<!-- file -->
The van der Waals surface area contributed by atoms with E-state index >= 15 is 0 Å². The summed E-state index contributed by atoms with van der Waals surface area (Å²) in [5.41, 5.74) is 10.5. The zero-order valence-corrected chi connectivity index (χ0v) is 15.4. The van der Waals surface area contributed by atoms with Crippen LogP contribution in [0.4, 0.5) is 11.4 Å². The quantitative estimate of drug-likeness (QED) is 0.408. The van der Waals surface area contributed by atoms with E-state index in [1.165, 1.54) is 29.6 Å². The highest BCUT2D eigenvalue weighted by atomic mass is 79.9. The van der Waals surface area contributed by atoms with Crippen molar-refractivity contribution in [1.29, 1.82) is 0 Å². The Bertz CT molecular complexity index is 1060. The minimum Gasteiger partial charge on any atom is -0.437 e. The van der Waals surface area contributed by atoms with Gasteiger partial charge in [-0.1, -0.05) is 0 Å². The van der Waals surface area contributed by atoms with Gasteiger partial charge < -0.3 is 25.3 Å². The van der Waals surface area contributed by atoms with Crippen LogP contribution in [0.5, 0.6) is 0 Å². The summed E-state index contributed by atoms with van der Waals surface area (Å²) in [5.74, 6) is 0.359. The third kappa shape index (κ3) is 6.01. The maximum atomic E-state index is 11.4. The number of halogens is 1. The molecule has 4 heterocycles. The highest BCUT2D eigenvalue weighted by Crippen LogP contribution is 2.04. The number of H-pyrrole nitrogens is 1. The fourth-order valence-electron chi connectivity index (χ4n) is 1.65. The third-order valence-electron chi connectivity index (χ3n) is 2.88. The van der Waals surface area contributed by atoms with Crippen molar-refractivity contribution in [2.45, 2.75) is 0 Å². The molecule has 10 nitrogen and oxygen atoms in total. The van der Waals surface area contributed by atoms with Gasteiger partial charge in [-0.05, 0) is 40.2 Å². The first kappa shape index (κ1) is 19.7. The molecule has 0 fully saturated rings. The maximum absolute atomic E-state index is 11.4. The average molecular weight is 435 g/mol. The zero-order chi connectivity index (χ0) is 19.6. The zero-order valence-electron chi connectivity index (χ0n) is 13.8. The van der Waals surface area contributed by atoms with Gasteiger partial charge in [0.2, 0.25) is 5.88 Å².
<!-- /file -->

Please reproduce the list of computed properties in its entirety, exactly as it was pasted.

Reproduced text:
The van der Waals surface area contributed by atoms with E-state index >= 15 is 0 Å². The summed E-state index contributed by atoms with van der Waals surface area (Å²) in [5.41, 5.74) is 10.5. The zero-order valence-corrected chi connectivity index (χ0v) is 15.4. The van der Waals surface area contributed by atoms with Crippen LogP contribution in [0.4, 0.5) is 11.4 Å². The quantitative estimate of drug-likeness (QED) is 0.408. The van der Waals surface area contributed by atoms with E-state index in [1.165, 1.54) is 29.6 Å². The highest BCUT2D eigenvalue weighted by atomic mass is 79.9. The van der Waals surface area contributed by atoms with Crippen molar-refractivity contribution in [1.29, 1.82) is 0 Å². The Bertz CT molecular complexity index is 1060. The minimum Gasteiger partial charge on any atom is -0.437 e. The van der Waals surface area contributed by atoms with Gasteiger partial charge in [-0.1, -0.05) is 0 Å². The van der Waals surface area contributed by atoms with Gasteiger partial charge < -0.3 is 25.3 Å². The van der Waals surface area contributed by atoms with Crippen LogP contribution in [0.5, 0.6) is 0 Å². The summed E-state index contributed by atoms with van der Waals surface area (Å²) in [5.74, 6) is 0.359. The third kappa shape index (κ3) is 6.01. The maximum atomic E-state index is 11.4. The number of halogens is 1. The molecule has 4 heterocycles. The highest BCUT2D eigenvalue weighted by Crippen LogP contribution is 2.04. The number of H-pyrrole nitrogens is 1. The fourth-order valence-electron chi connectivity index (χ4n) is 1.65. The third-order valence-electron chi connectivity index (χ3n) is 2.88. The van der Waals surface area contributed by atoms with Crippen molar-refractivity contribution in [2.45, 2.75) is 0 Å². The molecule has 10 nitrogen and oxygen atoms in total. The van der Waals surface area contributed by atoms with Gasteiger partial charge in [-0.05, 0) is 40.2 Å². The first kappa shape index (κ1) is 19.7. The molecule has 0 fully saturated rings. The maximum absolute atomic E-state index is 11.4. The average molecular weight is 435 g/mol. The zero-order chi connectivity index (χ0) is 19.6. The zero-order valence-electron chi connectivity index (χ0n) is 13.8. The van der Waals surface area contributed by atoms with Gasteiger partial charge in [0.2, 0.25) is 5.88 Å².